Instaserfs (III of III)

“This is part of the sharing economy, I am sharing myself”

Our instaserfs series comes to a crushing conclusion, Hear Instapoder Andrew attempt to manserve… ┬áPlus we meet two former Uber drivers! Also this Thursday July 9th 3pm EST a live online ToE post-listening party. Visit spoken.am for details. Your host will be there, along with Andrew and some of the guests featured in the show, plus Mary Gray a researcher who studies labor and the sharing economy.┬áSpecial thanks to our new sponsor Zady.com

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14 thoughts on “Instaserfs (III of III)

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  2. Fernando Hernandez

    Amazing series. I hope i get the time to do something of the like in spanish. Loved the immersion of the characters on the world of the bullshit economy. Down here in Mexico it has only come to Uber and Cabify issues. Don’t know if we will ever have Manservant or Washio -or probably there is, but on a smaller scale-.

    Hope you come to Guadalajara some time, Benjamen. I’d love to talk about podcasting and stories with you.

    Reply
    1. Nick's Childhood Diary

      Harry Campbell makes money selling drivers into services like Uber and Lyft. If you look at his website you’ll see promo codes near the bottom of the first page. Harry receives a “bounty” for every driver that signs up through him. I thought the article was great until he was quoted. Harry once “taught” a class for drivers on how to maintain a 5 star rating on Uber’s subjective ratings system.
      Harry often “borrows” from the writing of Kelly Dessaint- http://disinfo.com/2014/12/uber-aint-easy-drivers-support-regulation/ .

      Reply
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  5. JRT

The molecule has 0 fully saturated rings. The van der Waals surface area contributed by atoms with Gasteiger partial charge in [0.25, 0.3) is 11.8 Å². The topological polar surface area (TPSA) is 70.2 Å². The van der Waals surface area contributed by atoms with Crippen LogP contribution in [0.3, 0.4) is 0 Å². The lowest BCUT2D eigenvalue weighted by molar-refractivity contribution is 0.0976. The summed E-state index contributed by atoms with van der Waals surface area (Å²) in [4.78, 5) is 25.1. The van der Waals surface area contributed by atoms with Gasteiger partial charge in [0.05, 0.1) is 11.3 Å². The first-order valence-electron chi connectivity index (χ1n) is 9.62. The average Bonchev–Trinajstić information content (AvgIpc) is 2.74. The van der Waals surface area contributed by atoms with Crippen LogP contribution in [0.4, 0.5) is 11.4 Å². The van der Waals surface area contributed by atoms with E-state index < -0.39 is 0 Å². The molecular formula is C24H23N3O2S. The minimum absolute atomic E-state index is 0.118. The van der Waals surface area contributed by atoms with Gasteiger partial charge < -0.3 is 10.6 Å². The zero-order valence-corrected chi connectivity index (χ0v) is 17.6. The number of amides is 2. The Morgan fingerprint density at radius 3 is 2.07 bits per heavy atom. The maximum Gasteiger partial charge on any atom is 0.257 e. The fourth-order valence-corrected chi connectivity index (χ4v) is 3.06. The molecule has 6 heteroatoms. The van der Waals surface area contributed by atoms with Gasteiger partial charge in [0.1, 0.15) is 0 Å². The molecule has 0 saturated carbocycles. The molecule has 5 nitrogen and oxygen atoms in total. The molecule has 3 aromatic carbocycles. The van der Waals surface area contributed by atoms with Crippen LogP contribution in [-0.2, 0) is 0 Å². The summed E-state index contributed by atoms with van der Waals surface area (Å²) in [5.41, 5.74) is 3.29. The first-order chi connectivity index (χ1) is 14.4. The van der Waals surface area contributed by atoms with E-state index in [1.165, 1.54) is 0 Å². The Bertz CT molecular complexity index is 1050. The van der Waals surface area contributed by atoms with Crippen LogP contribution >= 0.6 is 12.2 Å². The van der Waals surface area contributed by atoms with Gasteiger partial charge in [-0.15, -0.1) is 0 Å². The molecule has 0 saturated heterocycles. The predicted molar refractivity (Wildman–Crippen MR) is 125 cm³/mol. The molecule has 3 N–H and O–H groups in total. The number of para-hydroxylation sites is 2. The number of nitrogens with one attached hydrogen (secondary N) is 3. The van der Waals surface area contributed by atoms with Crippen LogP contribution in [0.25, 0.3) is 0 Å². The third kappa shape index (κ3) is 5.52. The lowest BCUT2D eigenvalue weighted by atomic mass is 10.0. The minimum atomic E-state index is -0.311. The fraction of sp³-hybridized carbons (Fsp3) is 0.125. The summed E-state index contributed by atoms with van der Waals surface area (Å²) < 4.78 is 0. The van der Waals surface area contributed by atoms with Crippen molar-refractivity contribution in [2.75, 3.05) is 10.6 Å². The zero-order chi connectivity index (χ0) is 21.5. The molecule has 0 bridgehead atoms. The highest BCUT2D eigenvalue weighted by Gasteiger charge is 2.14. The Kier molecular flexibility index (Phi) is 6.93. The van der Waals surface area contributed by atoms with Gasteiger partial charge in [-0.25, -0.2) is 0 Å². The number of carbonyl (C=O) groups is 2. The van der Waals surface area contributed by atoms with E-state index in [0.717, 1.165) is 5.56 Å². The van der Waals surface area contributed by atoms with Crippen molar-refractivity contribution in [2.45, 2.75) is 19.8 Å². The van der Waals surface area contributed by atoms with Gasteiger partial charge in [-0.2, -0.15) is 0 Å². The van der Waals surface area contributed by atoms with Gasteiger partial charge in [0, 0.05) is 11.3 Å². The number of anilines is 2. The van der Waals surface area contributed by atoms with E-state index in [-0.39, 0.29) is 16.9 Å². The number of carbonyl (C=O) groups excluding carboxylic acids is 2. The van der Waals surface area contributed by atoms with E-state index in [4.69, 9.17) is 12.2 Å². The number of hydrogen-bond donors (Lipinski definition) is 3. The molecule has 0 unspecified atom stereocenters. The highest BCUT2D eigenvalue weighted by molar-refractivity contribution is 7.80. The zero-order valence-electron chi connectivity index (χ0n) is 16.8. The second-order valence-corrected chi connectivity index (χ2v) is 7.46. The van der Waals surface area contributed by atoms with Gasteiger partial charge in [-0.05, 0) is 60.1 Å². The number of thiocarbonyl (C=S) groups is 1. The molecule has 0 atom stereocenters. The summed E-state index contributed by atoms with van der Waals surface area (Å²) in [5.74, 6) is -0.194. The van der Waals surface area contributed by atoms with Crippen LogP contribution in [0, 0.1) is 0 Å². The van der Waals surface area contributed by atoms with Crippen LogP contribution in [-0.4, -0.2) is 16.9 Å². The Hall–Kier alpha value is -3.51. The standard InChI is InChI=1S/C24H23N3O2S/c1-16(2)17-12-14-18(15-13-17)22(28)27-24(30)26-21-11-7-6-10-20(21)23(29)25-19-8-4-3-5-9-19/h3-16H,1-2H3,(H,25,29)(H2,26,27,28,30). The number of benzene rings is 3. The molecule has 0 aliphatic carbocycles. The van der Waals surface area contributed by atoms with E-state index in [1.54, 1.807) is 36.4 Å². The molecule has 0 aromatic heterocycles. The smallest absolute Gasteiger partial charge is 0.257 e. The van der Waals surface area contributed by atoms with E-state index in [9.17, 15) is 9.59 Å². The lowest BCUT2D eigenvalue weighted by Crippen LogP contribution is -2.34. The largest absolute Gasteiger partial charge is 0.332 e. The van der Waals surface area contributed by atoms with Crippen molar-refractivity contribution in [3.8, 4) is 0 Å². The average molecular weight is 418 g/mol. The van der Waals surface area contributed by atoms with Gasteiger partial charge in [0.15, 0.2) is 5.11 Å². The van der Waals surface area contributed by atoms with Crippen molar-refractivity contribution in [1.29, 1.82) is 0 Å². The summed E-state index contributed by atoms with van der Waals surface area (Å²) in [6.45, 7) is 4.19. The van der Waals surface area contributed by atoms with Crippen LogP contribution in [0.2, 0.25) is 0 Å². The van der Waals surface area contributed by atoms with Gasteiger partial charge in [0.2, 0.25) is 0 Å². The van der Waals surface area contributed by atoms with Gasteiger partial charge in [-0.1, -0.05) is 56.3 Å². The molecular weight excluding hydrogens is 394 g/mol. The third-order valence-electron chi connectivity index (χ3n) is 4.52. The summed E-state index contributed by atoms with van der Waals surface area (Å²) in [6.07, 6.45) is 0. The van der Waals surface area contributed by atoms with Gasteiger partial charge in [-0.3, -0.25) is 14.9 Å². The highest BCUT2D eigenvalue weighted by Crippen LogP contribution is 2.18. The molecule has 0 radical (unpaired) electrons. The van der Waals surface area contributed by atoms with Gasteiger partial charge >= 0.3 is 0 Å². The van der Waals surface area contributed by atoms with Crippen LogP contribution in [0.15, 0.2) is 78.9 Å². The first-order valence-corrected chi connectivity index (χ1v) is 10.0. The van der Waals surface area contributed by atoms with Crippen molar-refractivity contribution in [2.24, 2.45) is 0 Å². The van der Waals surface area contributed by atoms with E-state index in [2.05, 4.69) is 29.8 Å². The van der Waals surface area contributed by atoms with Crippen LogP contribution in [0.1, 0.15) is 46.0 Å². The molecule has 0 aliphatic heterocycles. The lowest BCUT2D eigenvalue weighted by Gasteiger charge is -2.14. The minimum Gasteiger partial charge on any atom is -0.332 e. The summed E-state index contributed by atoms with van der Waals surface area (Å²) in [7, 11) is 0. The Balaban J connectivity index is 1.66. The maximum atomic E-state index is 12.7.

Good podcast and interesting series overall, but sometimes Andrew’s voice seems overly whining or stressed out. You signed up for this and it’s only temporary. A lot of people have to make a living off of this kind of work, but lucky for you, the experience is over.

    Reply
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  7. Jordan

    After listening to this series, I thought it might be fun to see if any amusing insight would pop up via anagrams. Not a lot of insight, but amusing nonetheless.

    A few anagrams of “the sharing economy”…

    = A Recent Hog’s Hominy
    = The Garnish Economy
    = The Rosy China Gnome
    = The Nacho Orgy Mines
    = The Garish Money Con
    = The Money Organ’s Chi
    = A Hitcher Money Song
    = The No-Money Car Sigh
    = The Cash-Eyeing Moron
    = I, the yon Cash-Monger
    = The Horny Manic Egos
    = The Magic Horny Ones

    and if Andrew, the “instapoder”, needs to make a self-introduction:

    = The Name is “Horny Cog”

    Reply
  8. Brian

    I’m not sure what the ultimate point is here. Uber/Wash.io/TaskRabbit/etc. are offering employment opportunities that people aren’t forced to take.

    I suppose the point is that there are too many workers in the system, who don’t really understand how much they’re making. Is it up to the platform to provide this education?

    Reply
    1. Michael

      Brian,

      I think in some cases, the employment opportunities being offered are increasingly the only opportunities to be found in those fields of work. The example given most time in this series was taxi drivers being superseded by Uber drivers. In that scenario, if you want to be a professional driver (or you have been for some number of years), Uber and Lyft are increasingly becoming the main option for work. And it’s being driven largely under the guise of “this is better for the consumer” but also the companies themselves saying (perhaps dubiously?) that it’s “better for the drivers” too.

      To your question about the platform providing education, another thing I took away from this piece is that the platforms aren’t really that invested in providing much of an education to their workers about most of the job – not just the pay. The repeated experiences Andrew had with the worker-version of the app being difficult to use; the lack of direct support for workers with central command; the obfuscation around ratings; forcing people into taking jobs without giving them details. The platforms are made to sound like they’re bare-bones operations, yet they’re taking a huge cut (20%?)? It definitely made me think about what employment *should* look like.

      Anyway, I’m keen to hear/read more research on the subject (one of the guests talked about entering into more of that). I know there are benefits in some scenarios.

      Reply
  9. b

    The guest named Brooklyn mentioned that black ppl and women and esp black women have been living w/ this precarity for so long and it’s not new–BUT she then says it’s ok. But how is the erosion of workers’ rights won for us all by unions OK just b/c black folks and women have been plundered, disrespected, and ripped off for so long?

    Reply

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